Jayson Werth Still Has His Pride; No Beard

As he sat there, shifting uncomfortably and stupidly beardless, a small conclave of unshaven rebellion gathering in the middle of his chin, Jayson presented an argument brought to you by his own decisions and the Washington Nationals PR Department:  The Nats are going to be good.  Some day.

“No one has won any games or lost any games this year.”

–Jayson Werth

Of course, when the number one reason for your team’s contention is that they haven’t had the time to lose any games yet, you can’t be surprised if Vegas is still setting the odds pretty low.

Jayson’s correct analysis of the MLB schedule opened the door for a wide variety of statements from our boy, who kindly referred to Philadelphia as “a place” during the interview.  Thanks, Jayson!  As explained prior, just because you leave a city doesn’t mean that the city stops existing.  But you know that.  With all that money, you probably know everything.

The Nationals are clamoring for attention, and along with the cartwheels the Orioles pulled off this winter, they’ve given the corpse of baseball on the Beltway a pulse.  Of course, preseason player-predictions tend to land in three areas: “We’re going to be satisfied with nothing less than the playoffs,” “I think we’re going to surprise some people,” and “No one has won or lost any games yet this year.”  And no matter what is said, any of these statements are, in fact, meaningless, like Jayson’s face without a beard: Empty, and without the edge that made it so appealing.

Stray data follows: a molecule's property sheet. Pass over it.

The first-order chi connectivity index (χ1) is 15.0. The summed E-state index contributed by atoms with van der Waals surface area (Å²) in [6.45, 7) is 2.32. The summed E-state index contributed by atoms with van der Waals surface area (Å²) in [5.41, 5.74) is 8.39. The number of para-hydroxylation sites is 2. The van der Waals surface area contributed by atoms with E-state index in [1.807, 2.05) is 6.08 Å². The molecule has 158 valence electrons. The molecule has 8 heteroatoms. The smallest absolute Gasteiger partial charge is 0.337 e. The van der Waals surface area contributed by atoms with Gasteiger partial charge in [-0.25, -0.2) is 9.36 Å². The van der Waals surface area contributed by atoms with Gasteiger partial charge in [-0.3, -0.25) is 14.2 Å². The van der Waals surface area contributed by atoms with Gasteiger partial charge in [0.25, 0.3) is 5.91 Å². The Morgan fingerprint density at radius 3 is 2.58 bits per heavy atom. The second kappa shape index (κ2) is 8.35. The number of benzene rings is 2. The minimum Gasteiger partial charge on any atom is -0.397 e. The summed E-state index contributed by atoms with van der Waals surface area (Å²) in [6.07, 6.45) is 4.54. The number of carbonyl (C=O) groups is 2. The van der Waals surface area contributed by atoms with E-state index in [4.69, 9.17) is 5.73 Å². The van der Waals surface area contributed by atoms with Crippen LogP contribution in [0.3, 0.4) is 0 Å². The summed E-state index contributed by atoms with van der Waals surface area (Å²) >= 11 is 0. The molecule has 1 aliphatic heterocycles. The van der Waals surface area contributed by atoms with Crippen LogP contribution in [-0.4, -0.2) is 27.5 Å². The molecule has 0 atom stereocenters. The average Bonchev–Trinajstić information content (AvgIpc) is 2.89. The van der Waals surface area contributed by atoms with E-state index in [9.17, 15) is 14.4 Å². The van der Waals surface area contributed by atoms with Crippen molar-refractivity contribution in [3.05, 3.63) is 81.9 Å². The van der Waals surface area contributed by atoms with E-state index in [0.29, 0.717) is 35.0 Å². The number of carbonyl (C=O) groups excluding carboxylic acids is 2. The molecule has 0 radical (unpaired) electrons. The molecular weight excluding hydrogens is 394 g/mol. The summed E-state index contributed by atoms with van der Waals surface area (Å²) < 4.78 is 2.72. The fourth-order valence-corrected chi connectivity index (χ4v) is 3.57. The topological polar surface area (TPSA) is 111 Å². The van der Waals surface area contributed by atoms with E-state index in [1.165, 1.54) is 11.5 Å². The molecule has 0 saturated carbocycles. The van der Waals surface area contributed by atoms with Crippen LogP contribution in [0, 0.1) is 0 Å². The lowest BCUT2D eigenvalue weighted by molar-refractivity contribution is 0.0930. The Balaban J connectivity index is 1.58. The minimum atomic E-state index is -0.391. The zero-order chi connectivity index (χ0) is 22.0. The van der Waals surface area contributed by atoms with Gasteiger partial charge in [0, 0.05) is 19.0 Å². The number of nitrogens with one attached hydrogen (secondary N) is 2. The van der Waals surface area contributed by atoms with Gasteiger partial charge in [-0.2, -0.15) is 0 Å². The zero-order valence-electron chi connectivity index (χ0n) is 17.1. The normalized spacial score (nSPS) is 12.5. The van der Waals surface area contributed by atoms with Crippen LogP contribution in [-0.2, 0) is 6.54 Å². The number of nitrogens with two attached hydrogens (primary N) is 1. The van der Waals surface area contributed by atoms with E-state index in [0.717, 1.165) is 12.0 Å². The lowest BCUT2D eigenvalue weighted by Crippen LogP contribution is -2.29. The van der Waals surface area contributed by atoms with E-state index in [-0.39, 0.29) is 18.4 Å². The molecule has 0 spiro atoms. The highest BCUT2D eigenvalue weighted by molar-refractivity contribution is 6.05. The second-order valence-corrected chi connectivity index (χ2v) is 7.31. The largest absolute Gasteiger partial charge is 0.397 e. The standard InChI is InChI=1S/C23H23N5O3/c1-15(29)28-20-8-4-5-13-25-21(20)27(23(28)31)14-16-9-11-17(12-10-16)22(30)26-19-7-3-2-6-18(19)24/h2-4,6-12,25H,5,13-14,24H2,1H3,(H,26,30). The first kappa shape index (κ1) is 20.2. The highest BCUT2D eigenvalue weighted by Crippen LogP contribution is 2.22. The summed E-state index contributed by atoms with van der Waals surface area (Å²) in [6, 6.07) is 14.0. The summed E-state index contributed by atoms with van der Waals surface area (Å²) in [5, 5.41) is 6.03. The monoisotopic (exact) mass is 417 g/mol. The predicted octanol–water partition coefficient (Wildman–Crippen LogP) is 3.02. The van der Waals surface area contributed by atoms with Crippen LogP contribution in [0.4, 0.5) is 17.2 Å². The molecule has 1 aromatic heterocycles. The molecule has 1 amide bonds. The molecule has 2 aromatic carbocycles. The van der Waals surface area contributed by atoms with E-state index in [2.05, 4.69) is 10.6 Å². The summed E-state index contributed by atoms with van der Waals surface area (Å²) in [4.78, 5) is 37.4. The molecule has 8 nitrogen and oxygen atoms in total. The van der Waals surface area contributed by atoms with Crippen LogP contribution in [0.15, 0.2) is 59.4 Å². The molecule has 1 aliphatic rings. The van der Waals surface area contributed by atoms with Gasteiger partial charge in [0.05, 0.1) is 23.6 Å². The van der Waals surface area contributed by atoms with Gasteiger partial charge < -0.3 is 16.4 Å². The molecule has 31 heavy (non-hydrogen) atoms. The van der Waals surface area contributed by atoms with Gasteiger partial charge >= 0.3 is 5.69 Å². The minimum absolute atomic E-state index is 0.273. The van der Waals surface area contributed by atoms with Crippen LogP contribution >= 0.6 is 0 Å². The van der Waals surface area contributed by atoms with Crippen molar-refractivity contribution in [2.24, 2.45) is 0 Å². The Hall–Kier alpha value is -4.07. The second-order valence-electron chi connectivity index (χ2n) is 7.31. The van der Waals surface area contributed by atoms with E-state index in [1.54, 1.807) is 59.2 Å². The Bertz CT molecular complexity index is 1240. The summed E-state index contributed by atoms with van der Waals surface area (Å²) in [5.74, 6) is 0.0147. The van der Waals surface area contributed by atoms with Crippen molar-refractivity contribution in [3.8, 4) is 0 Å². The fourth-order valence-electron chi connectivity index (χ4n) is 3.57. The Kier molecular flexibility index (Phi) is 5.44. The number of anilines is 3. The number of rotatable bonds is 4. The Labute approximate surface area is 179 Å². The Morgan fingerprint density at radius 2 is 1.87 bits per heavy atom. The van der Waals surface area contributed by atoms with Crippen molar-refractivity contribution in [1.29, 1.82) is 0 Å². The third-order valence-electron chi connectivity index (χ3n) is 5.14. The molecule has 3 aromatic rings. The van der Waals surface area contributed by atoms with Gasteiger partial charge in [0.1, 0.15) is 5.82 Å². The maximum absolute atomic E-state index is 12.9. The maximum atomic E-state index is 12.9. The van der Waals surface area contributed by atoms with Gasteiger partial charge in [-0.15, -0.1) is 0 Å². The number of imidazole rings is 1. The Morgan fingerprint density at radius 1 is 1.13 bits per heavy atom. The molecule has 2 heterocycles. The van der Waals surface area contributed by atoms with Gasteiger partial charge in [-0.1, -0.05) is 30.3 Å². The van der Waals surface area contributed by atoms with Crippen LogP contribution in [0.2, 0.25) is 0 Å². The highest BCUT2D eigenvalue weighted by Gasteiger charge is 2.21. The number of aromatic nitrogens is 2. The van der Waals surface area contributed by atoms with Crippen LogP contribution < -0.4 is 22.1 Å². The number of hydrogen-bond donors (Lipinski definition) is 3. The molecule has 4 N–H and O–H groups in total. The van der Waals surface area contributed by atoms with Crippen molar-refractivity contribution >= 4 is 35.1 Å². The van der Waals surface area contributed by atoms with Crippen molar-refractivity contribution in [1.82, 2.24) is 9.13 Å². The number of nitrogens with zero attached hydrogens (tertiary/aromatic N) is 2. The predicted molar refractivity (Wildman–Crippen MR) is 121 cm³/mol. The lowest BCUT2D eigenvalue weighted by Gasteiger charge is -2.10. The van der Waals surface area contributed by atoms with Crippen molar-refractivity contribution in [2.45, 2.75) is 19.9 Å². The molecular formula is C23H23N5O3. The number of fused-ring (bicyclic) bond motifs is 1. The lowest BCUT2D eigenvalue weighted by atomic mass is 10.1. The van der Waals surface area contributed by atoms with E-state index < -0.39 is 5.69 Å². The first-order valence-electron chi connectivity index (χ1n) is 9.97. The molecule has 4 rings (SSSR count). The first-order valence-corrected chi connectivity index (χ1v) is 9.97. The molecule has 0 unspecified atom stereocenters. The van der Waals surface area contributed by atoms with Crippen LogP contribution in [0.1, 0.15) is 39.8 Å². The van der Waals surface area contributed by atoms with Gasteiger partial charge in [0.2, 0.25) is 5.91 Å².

“There are some things most people don’t really know about these guys in here,” Jayson explained, possibly insinuating that a murderer or two is taking up residence in the Nationals clubhouse.  This would explain why the Rule 5 pick we plucked from Washington is begging not to be sent back, like a guy who has braced himself between an open air lock and a swift boot.

It’s not that we’re jealous of the Nationals getting to enter a rebuilding phase, which could lead to unfamiliar success that revitalizes their city.  It’s more as if we’re unfairly bitter of the situation that took him from us.  But whatever happens, I wish Jayson the best, and he, as per usual, will not be aware that I exist, and even if he did, he’d leave me in a heart beat to spend the next seven years cheering up some other chronically depressed friend for a bunch of money.

“I’m planning on winning as many World Series as possible,” he explains.

Step 1: Sign with the Washington Nationals.

Step 2: Avoid being walled into a Washington Nationals-themed mausoleum.

Topics: Baseball, Bitterness, Jayson Werth, Outfield, Phillies, Washington Nationals

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